The Comunale Stadium at a certain point, had to be brought down. But then after the stadiums' (Delle Alpi and Comunale) issue had been settled, definitely in juventus' favour, the old Turin ground became a monument of historical importance. All of a sudden, no major modifications could be made to the original structure. The perspective had to remain unchanged just like the level of the pitch itself even the irrigation and piping criss-cross system beneath it had to remain as it was. The costs to make it functionable all of a sudden balloned from 20 million euros to more than 50 million. And this for a stadium which would have the capacity of just 27,000 seats. Therefore rebuilding the Comunale meant that AC Torino had to spend more than twice what gi*ve had spent for the Delle Alpi, which in itself although in need of some changes, was a fully functional football stadium. So much so that both the teams of Turin are still using it to play their league matches, with a minor difference however. As soon as the Delle Alpi started to belong to gi*ve, AC Torino had to pay rent to their rivals for using the pitch every time that it hosts a match.
Besides the stadiums' affair, the team itself continues in its downward trend. The best players leave the team. The club doesn't even manage to obtain anything in return because they all leave on free transfers. A number of them initially go through the phase where they're not even included neither in the first 11 nor in the reserves. These same players are made to look as lazy and trouble makers as possible in the eyes of the supporters, so as to make them leave the club without any protests from the tifosi (supporters). Mobbing at its best. No players want to come and play with AC Torino anymore. Even the club's youngsters on loan with other squads refuse to return to base once their loan has ended. There has even been a case about one particular player that threatened to hang his boots if he was forced to return to Turin after being on loan for a year with another club. The youth sector, once, not so long ago, the pride and joy of the club, has been left to its own devices. Were it not for the determination of the coaches, it would probably cease to exist.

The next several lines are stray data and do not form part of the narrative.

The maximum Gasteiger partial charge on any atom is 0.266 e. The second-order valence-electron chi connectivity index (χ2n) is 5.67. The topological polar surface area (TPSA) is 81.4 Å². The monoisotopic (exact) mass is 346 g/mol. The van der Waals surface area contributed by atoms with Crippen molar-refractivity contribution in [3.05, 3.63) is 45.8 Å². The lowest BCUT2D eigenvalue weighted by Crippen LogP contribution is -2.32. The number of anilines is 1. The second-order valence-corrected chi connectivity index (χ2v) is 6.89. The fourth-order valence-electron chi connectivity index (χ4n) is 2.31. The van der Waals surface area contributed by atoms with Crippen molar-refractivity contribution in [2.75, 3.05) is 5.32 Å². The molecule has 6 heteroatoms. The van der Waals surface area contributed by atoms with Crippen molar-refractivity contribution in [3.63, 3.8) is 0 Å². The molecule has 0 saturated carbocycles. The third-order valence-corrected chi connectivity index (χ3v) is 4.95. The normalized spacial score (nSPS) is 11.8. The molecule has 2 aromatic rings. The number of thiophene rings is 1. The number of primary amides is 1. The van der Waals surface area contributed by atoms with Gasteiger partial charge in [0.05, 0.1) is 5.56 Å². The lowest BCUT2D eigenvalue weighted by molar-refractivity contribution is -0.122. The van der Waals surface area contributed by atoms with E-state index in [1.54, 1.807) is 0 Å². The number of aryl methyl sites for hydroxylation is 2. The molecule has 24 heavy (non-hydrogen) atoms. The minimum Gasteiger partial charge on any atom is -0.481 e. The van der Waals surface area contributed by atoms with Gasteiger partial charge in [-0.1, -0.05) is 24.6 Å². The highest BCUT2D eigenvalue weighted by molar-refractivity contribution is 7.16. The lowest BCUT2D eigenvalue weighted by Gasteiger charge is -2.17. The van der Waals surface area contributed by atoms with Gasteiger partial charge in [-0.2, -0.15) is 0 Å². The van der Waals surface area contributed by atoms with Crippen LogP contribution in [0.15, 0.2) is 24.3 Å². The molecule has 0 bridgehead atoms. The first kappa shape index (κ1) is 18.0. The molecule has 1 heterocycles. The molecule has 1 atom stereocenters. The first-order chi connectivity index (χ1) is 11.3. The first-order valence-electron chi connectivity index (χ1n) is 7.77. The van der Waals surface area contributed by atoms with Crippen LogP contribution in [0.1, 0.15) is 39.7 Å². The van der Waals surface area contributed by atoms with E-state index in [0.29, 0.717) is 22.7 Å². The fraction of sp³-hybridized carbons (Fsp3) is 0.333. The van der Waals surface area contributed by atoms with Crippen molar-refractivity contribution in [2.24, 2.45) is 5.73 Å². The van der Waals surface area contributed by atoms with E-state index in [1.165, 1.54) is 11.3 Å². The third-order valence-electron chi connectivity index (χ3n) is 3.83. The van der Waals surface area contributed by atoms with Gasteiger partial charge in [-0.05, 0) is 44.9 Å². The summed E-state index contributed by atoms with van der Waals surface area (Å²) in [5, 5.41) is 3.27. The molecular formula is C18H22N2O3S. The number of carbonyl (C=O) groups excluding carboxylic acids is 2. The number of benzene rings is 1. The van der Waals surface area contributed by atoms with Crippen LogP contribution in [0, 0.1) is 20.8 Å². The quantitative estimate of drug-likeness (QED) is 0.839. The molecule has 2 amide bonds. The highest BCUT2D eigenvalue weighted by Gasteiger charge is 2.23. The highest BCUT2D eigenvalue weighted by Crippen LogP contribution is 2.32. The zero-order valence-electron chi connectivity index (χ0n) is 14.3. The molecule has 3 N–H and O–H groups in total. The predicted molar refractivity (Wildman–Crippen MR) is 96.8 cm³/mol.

Official merchandising and gadgets are virtually inexistent.There is no central coordination of all the supporters' clubs within the club itself. The supporters thermselves have been accused of being "a bunch of ********s" by the Mr. Cimminelli. According to him they're only capable of dreaming about the past. He accuses them of putting too much pressure on the players themselves. No sort of promotion has ever been made to attract people to the matches. Toro supporters pay twice as much as an Udinese fan does to watch his team play good football in Serie A. Torino supporters pay nearly just as much as Inter and Milan fans do to watch their respective clubs contend the national title. In the mean time, AC Torino is stuck in Serie B. Mr. Cimminelli declares that he doesn't care at all what the supporters think and at the same time shares his dinners with gi*ve's General Director Luciano Moggi and goes to the Delle Alpi to watch juventus play. He's always saying that by buying AC Torino, he made a financial sacrifice. He complains regularly that he's losing money because of the club, but at the same time he doesn't want to sell it. Anybody who tries to wrestle the club from his grasp ends up with no information at all about the real financial situation. Mr.Cimminelli also refused to price the club.